We’re lucky at DASH to have the support of a number of people we work with, including Meghan – author of the blog below, local architect and DASH champion. Here’s what our Executive Director Peg Hacskaylo had to say about Meghan:

“Since the earliest days of DASH, I have considered my relationship with Meghan to be incredibly valuable and rewarding.  I learned so much from her in the beginning, working on the plans and renovation for DASH; and since, working together on various other construction and art projects.  Meghan has been a tireless and passionate supporter of ours. I couldn’t have asked for a better ally in making DASH a reality and helping to achieve our mission.”

Read more about Meghan’s experience with DASH!


photoI started working with Peg on DASH  in 2008 I believe. She called me for help in renovating a 5 bedroom rowhouse – her earliest vision of DASH.  As Peg’s vision evolved and she found support, that small project grew.  I didn’t hear from Peg for a while after our first conversation.  But then one day she called to request my help on a 27-unit building in Southeast Washington.  She, and I , were very excited about it.  I prepared an extensive feasibility study for the abandoned low rise apartment building, but the building was sold out from under DASH and Peg was back to square one… looking for a home for DASH.   Again, a hiatus in my working on DASH, until one day when she called to tell me that now, it was looking very positive and this time the building was 51 units.   I was thrilled for Peg and for the opportunity to work with her on her vision which had grown ten times since our first conversation.

The DASH building was a very challenging renovation project because of its extremely solid construction, and the constraints of budget.  Working with Peg and the team at DASH was a wonderful way for me to gain insight into what DASH does on a daily basis. Understanding issues of security, community, and safety were key as the project developed.  Working on a building as the architect, you spent lots of time together with the team at the building during its construction with weekly and sometimes bi-weekly visits.  At the end of this process there is a bittersweet feeling of happiness at the completion, yet loss because of the relationships that were developed for that moment in time.  I think Peg understands this as do all of the staff at DASH, for everything is in transition at DASH, all of the time.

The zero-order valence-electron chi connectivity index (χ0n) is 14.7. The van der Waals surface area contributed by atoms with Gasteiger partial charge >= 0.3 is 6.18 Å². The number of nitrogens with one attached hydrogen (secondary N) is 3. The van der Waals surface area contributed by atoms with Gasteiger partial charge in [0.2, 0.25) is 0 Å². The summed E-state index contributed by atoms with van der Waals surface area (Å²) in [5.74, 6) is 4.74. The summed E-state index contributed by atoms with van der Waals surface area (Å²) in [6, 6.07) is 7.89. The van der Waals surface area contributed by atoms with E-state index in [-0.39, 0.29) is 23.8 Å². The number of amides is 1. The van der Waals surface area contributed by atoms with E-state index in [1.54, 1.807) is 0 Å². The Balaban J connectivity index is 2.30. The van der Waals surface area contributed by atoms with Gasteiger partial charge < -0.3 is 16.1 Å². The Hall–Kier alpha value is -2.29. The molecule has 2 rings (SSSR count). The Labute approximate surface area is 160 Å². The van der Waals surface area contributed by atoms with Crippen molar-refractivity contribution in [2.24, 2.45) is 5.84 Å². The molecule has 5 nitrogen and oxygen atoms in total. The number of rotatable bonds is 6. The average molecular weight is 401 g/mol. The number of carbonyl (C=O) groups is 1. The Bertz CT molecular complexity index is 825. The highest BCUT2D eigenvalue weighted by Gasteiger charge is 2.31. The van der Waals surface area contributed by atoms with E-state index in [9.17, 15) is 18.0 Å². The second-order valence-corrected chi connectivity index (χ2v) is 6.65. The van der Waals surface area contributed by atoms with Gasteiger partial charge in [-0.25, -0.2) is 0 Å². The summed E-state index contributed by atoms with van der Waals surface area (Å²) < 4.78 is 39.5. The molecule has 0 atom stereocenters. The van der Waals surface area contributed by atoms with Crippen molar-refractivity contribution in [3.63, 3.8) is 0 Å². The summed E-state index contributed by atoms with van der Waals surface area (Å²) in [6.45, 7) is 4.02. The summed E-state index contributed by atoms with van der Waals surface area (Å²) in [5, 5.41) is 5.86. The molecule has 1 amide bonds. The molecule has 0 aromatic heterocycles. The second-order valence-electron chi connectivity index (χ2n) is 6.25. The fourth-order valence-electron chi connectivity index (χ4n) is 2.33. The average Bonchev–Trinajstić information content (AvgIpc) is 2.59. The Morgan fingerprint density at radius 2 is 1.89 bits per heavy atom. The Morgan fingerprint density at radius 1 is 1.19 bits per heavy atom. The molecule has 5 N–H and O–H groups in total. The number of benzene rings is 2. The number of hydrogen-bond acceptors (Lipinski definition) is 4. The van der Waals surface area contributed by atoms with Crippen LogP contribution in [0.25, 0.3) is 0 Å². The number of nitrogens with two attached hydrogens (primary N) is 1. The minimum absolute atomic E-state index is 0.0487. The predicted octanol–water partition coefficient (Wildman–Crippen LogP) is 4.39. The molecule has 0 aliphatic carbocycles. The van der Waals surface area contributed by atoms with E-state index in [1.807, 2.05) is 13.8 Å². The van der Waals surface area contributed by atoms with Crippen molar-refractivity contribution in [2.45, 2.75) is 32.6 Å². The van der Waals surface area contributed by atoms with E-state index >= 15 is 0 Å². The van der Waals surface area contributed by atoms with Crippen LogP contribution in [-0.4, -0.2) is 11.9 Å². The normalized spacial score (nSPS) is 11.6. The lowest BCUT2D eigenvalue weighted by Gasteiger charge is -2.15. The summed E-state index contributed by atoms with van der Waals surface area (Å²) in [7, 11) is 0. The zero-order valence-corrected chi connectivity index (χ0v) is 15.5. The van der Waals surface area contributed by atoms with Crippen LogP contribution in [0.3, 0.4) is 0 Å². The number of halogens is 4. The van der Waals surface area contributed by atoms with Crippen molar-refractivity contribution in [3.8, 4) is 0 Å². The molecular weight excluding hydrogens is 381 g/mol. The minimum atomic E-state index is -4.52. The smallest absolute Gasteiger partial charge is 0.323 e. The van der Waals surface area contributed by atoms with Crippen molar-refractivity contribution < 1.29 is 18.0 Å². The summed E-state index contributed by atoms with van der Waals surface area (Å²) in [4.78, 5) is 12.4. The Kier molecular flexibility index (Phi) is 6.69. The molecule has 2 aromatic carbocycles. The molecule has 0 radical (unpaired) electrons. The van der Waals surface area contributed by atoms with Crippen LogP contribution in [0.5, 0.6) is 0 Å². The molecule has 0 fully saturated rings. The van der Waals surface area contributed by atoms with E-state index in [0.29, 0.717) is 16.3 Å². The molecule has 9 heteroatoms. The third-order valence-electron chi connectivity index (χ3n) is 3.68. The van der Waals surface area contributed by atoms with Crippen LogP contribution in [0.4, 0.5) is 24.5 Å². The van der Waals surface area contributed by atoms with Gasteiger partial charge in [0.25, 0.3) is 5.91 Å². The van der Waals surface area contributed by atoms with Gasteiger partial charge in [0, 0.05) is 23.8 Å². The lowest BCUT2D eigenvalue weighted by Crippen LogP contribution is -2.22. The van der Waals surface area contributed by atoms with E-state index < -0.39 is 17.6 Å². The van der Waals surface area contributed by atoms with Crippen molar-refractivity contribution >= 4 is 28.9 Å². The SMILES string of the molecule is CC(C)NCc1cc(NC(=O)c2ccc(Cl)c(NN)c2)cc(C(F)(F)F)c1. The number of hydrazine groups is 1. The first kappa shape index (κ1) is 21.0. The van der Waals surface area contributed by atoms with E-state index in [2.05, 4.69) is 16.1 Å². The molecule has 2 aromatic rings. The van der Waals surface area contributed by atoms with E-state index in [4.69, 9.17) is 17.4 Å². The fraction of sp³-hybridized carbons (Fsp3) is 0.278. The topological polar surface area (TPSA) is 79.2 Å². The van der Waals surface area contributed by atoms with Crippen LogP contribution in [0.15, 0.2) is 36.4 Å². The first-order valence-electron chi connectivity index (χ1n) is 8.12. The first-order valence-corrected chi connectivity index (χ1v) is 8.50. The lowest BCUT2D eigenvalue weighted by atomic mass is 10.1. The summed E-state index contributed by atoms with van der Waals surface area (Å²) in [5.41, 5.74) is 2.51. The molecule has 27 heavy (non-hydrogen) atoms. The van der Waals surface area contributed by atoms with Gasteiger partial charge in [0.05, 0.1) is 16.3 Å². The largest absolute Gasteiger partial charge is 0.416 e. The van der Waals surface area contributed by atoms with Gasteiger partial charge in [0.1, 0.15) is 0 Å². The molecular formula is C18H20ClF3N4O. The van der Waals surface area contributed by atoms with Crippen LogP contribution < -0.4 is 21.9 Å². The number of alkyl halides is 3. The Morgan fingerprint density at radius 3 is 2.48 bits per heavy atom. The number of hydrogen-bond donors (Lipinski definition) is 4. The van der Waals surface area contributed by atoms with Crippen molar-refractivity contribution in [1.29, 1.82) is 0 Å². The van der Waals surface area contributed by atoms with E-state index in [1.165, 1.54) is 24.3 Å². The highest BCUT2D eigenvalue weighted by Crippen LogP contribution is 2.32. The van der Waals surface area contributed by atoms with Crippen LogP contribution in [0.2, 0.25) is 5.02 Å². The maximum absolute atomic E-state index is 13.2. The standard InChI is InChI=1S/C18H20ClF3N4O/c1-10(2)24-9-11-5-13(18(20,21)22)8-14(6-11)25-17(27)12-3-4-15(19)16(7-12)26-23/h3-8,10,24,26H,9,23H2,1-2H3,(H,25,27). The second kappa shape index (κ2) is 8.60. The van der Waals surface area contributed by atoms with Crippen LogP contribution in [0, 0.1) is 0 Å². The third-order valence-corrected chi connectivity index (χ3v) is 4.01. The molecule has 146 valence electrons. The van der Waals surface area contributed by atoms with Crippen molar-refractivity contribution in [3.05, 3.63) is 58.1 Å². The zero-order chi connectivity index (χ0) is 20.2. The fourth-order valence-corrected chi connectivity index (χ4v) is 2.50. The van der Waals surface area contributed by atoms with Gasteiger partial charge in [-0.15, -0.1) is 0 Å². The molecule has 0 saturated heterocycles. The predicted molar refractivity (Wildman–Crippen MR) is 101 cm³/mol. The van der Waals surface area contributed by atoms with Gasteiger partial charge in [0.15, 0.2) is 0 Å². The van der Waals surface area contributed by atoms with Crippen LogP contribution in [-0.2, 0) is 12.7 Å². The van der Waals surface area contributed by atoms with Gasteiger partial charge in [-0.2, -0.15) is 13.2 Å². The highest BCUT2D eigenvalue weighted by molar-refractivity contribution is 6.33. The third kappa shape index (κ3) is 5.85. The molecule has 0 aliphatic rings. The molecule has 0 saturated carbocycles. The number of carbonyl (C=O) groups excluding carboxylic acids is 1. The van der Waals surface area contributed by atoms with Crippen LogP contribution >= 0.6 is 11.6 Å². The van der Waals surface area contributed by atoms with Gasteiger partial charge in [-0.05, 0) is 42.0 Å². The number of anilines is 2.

photo_1By the end of the project, Peg knew me not only as architect, but she also learned that I have a fine arts background and I have done some public art and community projects, both in DC and in Brazil, through Axis Mundi, Inc., a non-profit that I founded in 2004.  When the Redskins alumni joined with KaBoom to build the playground in the front yard, she asked me if I could create a project to involve younger folks who live at DASH.  Peg had visited my home in Bloomingdale and seen the mosaics I made and incorporated into the design of my house. We had spoken about bringing some of this to DASH and this was the chance. Axis Mundi contributed materials to the project and we started to make the mosaic panels for DASH on the day of the Redskins playground build.

The mosaics that I like to make are broken tile mosaics.  I particularly enjoy this process because it feels healing to me. When we see a piece of broken tile by itself, our tendency is to consider it garbage.  When we break a plate or cup, we throw it away usually.  But when I begin to put them into a mosaic, I see that each broken piece has its distinct place amongst the other broken pieces. In life, I have had my failures and experiences that have hurt me, or that I might not like.  I tend see these experiences as unworthy, unimportant or ugly and want to throw them away, just like a broken plate.  And yet in combining these “failures” into a complete mosaic – my whole life – it is something spectacularly beautiful and incredibly unique… there will never be another exactly the same.  The act of laying each piece into place may seem monotonous or tedious to some.  But I find it soothing, and healing.  And I am always amazed at the end result.  While I plan out the overall image – a flower, a spiral, a beach scene, or just a field of a particular color, there is a joyful spontaneity and randomness to the placement of each individual piece.  It requires patience, some discipline, and time, but it is an enjoyable process with an always surprisingly beautiful end result. It is also a fun thing to do socially.  The day we made them at DASH I had some great conversations with all those volunteering.  And since then, I have spent time with my friends completing them and we too have had the opportunity to work on something constructive, while have long talks about life, joking and laughing together through the messy process of creating something beautiful.